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Extraordinary Form for Extraordinary Parish

With little fanfare or theatrics, the Pope's motu proprio is opening doors.

St. Matthew's Roman Catholic Church in Dix Hills, NY was founded in 1965 with the Parish building completed in 1968. The church was built at the height of the architectural and liturgical innovation and frankly does not look like the poster child for the 'reform of the reform'. Looks can be deceiving.

Through a series providential pastoral appointments and a tenacious tradition minded membership, St. Matthew's has been preserved from some of the worst excesses of the last 40 years. Starting with the founding pastor Msgr. Goggin, continuing with Msgr. McDonald, and now with Fr. John McCartney, St. Matthew's has been blessed with a succession of orthodox pastors with a great deal of common sense. As a result, St. Matthew's is one of the only parishes around that has retained the tabernacle at the center of the church and a frequently used communion rail. It is the parish that I grew up in. I frequently tell my mother, who still lives in the parish, that she does not know how blessed she is. Now comes further proof in the weekly bulletin.

In July, our Holy Father, Pope Benedict, issued a document called a motu proprio, instructing pastors to provide the Tridentine Mass (the pre-Vatican II Mass) for their parishioners who request it. For some four years now we have offered the Novus Ordo Mass (the Mass of Vatican II) celebrated in Latin each week with music provided by our Gregorian Schola. Because I have received so many letters from parishioners requesting the Tridentine Mass, I am happy to announce that the 9:00 a.m. Sunday Mass in the chapel will become a weekly Tridentine Mass. The first Mass of this “extraordinary form” of the liturgy will be celebrated by Msgr. Vincent Keane on Sunday, September 16, 2007. It will be a learning process for both priests and people, and there may be some bumps along the way. But I am very happy to be able to offer this Mass, so important in our Catholic tradition, to those who desire it. I have been studying the liturgy, and look forward to being able to celebrate the Mass myself soon.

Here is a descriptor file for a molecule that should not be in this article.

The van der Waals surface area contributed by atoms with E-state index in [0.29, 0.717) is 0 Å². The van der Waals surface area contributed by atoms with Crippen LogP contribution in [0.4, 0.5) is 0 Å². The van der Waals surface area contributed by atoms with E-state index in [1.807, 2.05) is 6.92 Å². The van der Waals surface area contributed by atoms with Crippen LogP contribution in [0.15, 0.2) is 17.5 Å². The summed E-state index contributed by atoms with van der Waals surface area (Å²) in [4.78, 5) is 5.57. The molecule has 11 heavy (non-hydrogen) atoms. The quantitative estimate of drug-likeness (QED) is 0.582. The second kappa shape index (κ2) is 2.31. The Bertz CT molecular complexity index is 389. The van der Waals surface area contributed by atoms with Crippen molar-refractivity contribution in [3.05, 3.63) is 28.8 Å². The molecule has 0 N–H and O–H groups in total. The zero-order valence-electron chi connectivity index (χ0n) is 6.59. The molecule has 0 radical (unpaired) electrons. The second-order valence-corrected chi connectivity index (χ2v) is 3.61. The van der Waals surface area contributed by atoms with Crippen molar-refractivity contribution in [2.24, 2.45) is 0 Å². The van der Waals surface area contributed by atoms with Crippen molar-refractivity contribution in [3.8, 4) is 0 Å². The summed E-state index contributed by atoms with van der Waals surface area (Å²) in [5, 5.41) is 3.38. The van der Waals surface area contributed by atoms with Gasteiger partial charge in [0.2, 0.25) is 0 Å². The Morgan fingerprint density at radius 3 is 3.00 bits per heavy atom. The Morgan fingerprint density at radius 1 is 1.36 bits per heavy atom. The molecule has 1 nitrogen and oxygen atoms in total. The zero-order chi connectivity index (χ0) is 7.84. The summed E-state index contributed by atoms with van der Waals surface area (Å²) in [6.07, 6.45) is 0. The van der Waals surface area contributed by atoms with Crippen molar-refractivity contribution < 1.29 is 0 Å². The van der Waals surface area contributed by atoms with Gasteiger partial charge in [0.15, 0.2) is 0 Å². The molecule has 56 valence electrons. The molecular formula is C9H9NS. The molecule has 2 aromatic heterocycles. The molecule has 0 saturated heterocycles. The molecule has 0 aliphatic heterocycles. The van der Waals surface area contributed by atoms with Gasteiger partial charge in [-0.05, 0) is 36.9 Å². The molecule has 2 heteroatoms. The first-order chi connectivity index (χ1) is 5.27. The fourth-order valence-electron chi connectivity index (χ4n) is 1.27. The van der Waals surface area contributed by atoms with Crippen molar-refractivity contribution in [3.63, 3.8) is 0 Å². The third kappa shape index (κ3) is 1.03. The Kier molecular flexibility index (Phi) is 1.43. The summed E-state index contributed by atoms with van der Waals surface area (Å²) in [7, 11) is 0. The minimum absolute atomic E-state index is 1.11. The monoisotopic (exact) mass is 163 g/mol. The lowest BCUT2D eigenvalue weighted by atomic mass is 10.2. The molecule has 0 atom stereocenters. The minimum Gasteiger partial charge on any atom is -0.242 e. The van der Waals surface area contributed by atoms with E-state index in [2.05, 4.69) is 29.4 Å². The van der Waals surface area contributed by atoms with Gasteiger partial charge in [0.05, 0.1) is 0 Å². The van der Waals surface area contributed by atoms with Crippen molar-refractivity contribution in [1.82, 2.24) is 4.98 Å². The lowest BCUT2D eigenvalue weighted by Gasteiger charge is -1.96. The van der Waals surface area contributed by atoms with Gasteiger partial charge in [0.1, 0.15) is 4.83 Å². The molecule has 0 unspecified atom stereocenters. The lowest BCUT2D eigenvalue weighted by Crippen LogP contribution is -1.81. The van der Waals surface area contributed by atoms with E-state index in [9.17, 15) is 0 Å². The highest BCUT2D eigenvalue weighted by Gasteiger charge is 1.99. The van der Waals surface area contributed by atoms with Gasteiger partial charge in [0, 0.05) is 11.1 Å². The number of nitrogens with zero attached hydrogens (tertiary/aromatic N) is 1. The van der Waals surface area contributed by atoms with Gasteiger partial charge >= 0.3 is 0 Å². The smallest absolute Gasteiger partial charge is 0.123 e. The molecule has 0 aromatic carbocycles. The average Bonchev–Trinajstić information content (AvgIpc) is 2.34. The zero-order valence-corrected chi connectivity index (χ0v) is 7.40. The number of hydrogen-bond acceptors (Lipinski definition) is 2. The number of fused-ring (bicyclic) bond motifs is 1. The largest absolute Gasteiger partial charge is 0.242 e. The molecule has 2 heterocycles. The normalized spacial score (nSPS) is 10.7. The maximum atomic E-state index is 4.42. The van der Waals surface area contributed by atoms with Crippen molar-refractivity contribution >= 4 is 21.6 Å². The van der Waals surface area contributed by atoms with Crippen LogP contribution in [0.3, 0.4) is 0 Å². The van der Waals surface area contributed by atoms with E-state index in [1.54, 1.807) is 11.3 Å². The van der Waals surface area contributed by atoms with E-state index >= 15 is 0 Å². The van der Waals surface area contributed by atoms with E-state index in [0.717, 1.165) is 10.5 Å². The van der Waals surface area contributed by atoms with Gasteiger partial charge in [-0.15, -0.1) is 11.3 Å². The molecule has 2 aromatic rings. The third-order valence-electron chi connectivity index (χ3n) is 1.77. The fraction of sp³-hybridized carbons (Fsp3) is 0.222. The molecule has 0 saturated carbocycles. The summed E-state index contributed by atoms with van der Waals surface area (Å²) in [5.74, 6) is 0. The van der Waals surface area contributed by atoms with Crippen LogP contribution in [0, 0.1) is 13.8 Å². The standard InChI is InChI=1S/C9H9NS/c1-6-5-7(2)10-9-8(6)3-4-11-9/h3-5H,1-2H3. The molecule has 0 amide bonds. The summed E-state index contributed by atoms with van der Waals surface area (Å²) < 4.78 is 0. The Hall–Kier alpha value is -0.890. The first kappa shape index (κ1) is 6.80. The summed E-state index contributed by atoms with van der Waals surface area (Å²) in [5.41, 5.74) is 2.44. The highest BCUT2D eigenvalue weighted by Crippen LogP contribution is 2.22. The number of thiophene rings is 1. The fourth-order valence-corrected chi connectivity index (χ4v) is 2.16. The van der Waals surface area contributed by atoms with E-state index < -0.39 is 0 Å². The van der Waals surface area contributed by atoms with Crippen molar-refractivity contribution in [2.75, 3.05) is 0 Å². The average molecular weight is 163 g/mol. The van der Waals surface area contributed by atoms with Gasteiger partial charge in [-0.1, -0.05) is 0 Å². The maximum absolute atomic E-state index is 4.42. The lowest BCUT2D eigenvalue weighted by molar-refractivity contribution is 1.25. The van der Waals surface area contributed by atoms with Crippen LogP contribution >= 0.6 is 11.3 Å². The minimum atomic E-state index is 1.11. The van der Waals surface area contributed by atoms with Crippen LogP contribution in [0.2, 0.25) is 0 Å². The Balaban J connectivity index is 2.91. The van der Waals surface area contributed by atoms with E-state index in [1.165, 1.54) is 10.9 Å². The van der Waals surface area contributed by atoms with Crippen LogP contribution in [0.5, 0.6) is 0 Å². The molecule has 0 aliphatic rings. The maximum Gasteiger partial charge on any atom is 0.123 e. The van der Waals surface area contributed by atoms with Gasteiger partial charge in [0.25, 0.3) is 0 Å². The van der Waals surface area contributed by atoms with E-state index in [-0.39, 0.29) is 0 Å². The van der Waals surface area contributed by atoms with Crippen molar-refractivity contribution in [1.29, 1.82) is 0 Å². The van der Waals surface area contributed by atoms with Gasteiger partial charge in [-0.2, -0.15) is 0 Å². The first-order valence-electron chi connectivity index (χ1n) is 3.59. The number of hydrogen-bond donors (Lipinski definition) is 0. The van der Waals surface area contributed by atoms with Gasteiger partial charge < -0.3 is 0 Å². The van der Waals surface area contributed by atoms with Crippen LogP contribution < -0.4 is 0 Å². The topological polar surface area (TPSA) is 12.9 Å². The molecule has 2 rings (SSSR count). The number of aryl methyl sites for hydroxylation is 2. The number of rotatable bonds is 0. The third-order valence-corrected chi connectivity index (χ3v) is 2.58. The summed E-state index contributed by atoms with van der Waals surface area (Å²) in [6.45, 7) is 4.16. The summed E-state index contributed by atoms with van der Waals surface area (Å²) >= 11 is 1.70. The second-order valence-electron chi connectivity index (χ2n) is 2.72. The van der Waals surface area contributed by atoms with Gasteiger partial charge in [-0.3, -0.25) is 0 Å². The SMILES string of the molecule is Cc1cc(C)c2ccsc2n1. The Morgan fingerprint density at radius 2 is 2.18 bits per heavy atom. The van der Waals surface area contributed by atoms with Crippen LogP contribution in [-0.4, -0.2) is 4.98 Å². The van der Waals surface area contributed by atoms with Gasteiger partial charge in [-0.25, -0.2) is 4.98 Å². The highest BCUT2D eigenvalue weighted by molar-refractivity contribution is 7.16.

So this is what happened at St. Matthew’s over the summer vacation. Let us pray that God will continue to bless us so that we may continue His work as we begin another new year.
-Fr. McCartney

They are converting their Latin Novus Ordo mass into the extraordinary form, you do not hear that every day. This is a real blessing to the parish and to the diocese. Before now, the TLM was only offered each Sunday in one location and once a month in another. Neither location was easy to get to for many Long Islanders who would need to travel upwards of 1-2 hours each way to attend. I am not sure if any other parishes will on Long Island currently plan to also have the TLM, but I will try to find out. In the meantime, you know where I will be this Sunday.

Once again, I need to remind my mother how blessed she is.

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3 comments:

Mike B. said...

As a native of Queens, NY (one who frequently drives up to NYC to visit my parents), I am happy to hear of this development out on the Island. By all means let us know if other churches on LI (and perhaps in Queens and Brooklyn?) will soon be offering TLM.

Mike

Dominic said...

I am happy that the parish is taking advantage of the provisions of the motu proprio, but it is disheartening to hear that this is at the expense of the Novus Ordo Latin Mass. I hope this won't become the norm for other parishes.

Fr Z and other commentators rightly note that it is hoped the extraordinary form of the Mass will have a gravitational pull on the ordinary form. It would totally undermine one of the key purposes of the motu proprio if it were thought that Latin was only for the extraodinary form, and the vernacular for the ordinary.

With the motu proprio we should hope for MORE Latin in the ordinary form - and this won't be achieved if we abandon those Masses already being celebrated well in Latin.

Patrick Archbold said...

Dominic,
I understand your point but I think it is a matter of logistics. There is a very full mass schedule and finding another time would be difficult. Further, I venture to say that most of those attending the latin novus ordo would likely attend the TLM anyway. Remember, this starts with baby steps. Give it a chance to exert its influence. This is the work of a generation.

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